Web developer tools of the trade

I’ve had to change machines a few times recently, and each time I wish I had a decent checklist of what I need to be able to do my job. I thought it might actually be an interesting blog post, detailing not just what I use, but why.

Machine: macbook air

I blogged about using a 13 inch macbook as my main machine for web development before, so I won’t repeat it here – the main point I want to make here is that I don’t want to be using more than one computer and it needs to be a laptop that runs some flavour of unix natively and will run the latest versions of Adobe Creative Suite reliably, and a mac laptop fits the bill. Why does it need to be a laptop? It was essential when I was a freelancer – I worked on site at clients offices and not many of them would supply a computer. My current employer provides hot-desks with monitor/mouse keyboard etc. for people to plug their laptops into.

OSes: OSX, Ubuntu and Windows

In the past i’ve experimented with Linux on cheaper non-mac laptops, but I always get caught out by needing a native version of photoshop running – using wine or VM’s to do this has proved slow and unreliable. If Adobe really wanted to put a dent in Apple’s revenues, they should release a linux version – I know many people who would drop OSX if they weren’t dependent on Adobe products.

Why not windows as my main OS? Mainly because it doesn’t run unix natively, but I also find windows a pain to maintain and keep stable and secure.

I keep Virtual Machines (VM) for when I need to develop or test stuff in windows – Windows 7, plus other versions for testing on different versions of internet explorer. I still look after some legacy classic ASP stuff, so for this I have microsoft webmatrix installed on the Windows 7 VM, which as a cut-down version of IIS for local development. I also use Heidi SQL as a GUI for MySql on windows, and Sublime Text (mentioned later) for code editing.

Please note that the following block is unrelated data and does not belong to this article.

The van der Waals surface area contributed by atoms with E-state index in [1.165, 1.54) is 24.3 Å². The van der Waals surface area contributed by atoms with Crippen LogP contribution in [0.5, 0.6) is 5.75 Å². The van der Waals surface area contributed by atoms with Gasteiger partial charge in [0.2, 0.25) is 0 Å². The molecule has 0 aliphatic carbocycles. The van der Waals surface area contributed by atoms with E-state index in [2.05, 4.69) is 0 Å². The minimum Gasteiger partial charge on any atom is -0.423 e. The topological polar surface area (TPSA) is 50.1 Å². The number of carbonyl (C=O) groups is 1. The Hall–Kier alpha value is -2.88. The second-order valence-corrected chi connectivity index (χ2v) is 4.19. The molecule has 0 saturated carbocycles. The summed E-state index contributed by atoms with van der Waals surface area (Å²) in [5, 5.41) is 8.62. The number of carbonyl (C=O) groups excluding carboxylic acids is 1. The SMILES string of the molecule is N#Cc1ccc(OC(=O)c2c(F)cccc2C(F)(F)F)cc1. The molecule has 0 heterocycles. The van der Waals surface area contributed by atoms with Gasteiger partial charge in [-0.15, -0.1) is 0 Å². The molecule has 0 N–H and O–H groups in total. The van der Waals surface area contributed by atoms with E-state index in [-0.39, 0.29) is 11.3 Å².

I also keep an ubuntu VM for LAMP development, mainly so I can keep it separated from the Python/ Django/ Appengine orientated dev environment I use in my day-job at Potato. It also makes it transportable and easy to back up.

Graphics Editor: Adobe Photoshop latest version-ish

I’m not a designer so shouldn’t necessarily need Photoshop, but I receive layered photoshop files from different designers and agencies, and I need to do stuff with them. When i’ve tried switching to other tools in the past, as some will open layered photoshop files, but i’ve been caught out by one missing feature or another, usually from the latest, or almost latest version of photoshop. So it looks like I will be a slave to Adobe until such a point where I stop being a front-end developer, or start working with designers who don’t use Adobe products (do they exist?). Otherwise i’d happily jump to something like pixelmator on OSX, or Gimp.

Code Editor: Sublime Text 2